“Some patients say they have trouble finding a doctor who will agree to supervise such a regime. Peter Scardino, chief of urology at Memorial Sloan-Kettering Cancer Center in New York City, says doctors often urge patients to have surgery ‘not because they think you have a more aggressive cancer, but because they can’t be sure you don’t.’ He says he has removed some prostates only to find a much more extensive tumor than expected and thought, ‘Thank God we operated.’

“Even so, Dr. Scardino believes that many more men could safely monitor their cancers. He’s running a clinical trial studying watchful-waiting patients at Memorial Sloan-Kettering. Similar studies are going on at Johns Hopkins University Medical Center in Baltimore and M.D. Anderson’s prostate clinic in Houston.

“For those facing the decision, a support group can provide a useful sounding board. Mr. Mitteldorf says the group he runs, part of the national organization called Malecare, operates much like a ‘neural network,’ with members pooling their knowledge. While some men learn that their cancer is comparatively low-grade and that the consequences of surgery might be worse, for others the group provides a reality check. ‘They’ll say, ‘You had 12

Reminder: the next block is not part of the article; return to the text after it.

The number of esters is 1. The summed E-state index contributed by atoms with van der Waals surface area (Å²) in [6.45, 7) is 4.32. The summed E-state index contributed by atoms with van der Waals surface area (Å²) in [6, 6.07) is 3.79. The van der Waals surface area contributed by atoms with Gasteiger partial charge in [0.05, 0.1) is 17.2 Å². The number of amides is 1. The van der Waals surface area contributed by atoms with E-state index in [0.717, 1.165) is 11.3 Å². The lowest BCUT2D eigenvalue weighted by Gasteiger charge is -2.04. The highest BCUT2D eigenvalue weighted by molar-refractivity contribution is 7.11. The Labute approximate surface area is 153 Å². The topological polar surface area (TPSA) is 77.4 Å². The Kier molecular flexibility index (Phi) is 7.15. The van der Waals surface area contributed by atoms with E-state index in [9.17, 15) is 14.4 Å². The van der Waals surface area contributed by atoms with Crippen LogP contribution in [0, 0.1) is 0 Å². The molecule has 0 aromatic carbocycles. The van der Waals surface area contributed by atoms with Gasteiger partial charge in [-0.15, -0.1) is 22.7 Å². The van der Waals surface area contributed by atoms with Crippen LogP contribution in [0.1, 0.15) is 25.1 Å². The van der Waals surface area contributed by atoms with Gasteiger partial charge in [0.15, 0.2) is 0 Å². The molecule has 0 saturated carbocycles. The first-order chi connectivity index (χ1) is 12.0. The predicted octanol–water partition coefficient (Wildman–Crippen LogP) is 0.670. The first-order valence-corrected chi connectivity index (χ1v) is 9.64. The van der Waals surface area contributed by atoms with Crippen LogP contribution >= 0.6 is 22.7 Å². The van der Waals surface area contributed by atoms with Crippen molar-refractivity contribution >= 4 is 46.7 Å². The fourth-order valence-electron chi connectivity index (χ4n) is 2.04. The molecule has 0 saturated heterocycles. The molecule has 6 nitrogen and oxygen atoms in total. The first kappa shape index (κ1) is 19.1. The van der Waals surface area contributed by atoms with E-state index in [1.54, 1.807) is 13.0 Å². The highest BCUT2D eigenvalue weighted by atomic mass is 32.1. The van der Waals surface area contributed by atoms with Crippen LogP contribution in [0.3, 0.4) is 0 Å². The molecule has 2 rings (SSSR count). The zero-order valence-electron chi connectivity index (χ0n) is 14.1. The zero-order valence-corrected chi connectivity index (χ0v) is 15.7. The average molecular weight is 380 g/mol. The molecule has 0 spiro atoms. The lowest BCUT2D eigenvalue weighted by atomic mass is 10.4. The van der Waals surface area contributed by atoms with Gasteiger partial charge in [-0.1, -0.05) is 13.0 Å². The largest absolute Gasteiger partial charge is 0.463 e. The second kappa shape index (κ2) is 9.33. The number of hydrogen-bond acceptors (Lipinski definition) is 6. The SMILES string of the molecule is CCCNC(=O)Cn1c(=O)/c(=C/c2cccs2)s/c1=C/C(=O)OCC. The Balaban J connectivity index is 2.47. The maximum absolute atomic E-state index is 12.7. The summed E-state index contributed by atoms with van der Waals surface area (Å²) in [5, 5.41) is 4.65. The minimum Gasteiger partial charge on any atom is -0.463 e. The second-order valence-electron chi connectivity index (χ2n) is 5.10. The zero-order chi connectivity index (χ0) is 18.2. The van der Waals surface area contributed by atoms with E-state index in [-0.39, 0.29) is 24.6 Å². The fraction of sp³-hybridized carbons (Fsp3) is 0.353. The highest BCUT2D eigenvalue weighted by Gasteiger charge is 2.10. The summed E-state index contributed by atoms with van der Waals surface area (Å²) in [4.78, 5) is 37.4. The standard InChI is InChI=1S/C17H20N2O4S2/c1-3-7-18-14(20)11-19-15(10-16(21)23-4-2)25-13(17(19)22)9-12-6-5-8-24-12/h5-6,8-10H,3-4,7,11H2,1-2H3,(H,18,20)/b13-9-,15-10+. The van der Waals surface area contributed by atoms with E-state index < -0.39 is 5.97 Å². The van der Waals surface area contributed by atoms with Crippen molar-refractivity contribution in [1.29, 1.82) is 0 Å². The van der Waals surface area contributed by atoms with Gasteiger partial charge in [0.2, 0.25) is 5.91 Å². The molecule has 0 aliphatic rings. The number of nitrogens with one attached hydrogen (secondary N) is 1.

[biopsy samples] out of 12 positive for cancer — that’s really serious,’  he says.

“Indeed, for some men, watchful waiting is a euphemism for denial or indecision. Some don’t tell their wives or children about their diagnosis, and some neglect their own health to put a higher priority on their families. Tom Hall ignored his rising PSA for two years because his wife was dying of breast cancer. ‘I have two kids, and I didn’t think they could take the stress,” he says. Then he joined a clinical trial at the National Cancer Institute that is monitoring prostate cancer with MRI imaging. ‘The MRI gave me confidence to do the watchful waiting.’ he says. ‘I’m very comfortable now. My kids can tell I’m being very straight with them. I can show them the results.’

“For some men, the diagnosis serves as a wake-up call to make healthy changes in their lives. ‘I used to eat a lot of red meat and dairy. No more!’ says Dick Allen, a retired helicopter mechanic in Anchorage, Alaska. He opted out of robotic surgery last fall to try exercise and a radical dietary shift first. He has lost 30 pounds and cut his PSA to 4 from 8.2. ‘I realize I’m somewhat out on a limb, but I think the limb is fairly solid,  he says.

“Studies show that getting adequate vitamin D can help slow the progress of cancer, along with eating a Mediterranean diet, getting exercise and reducing stress.

“Of course, a diagnosis of prostate cancer itself is stressful. But many men who have opted for watchful waiting say that knowledge is power — and that monitoring their cancer is far more reassuring than ignoring it.’

“Guys, don’t wait to have it checked out,’ says Mr. Hall. “I know it’s the last thing you want to do, but do it. If you come in early, you still have a chance to see how aggressive it is, and you still have lots of choices.”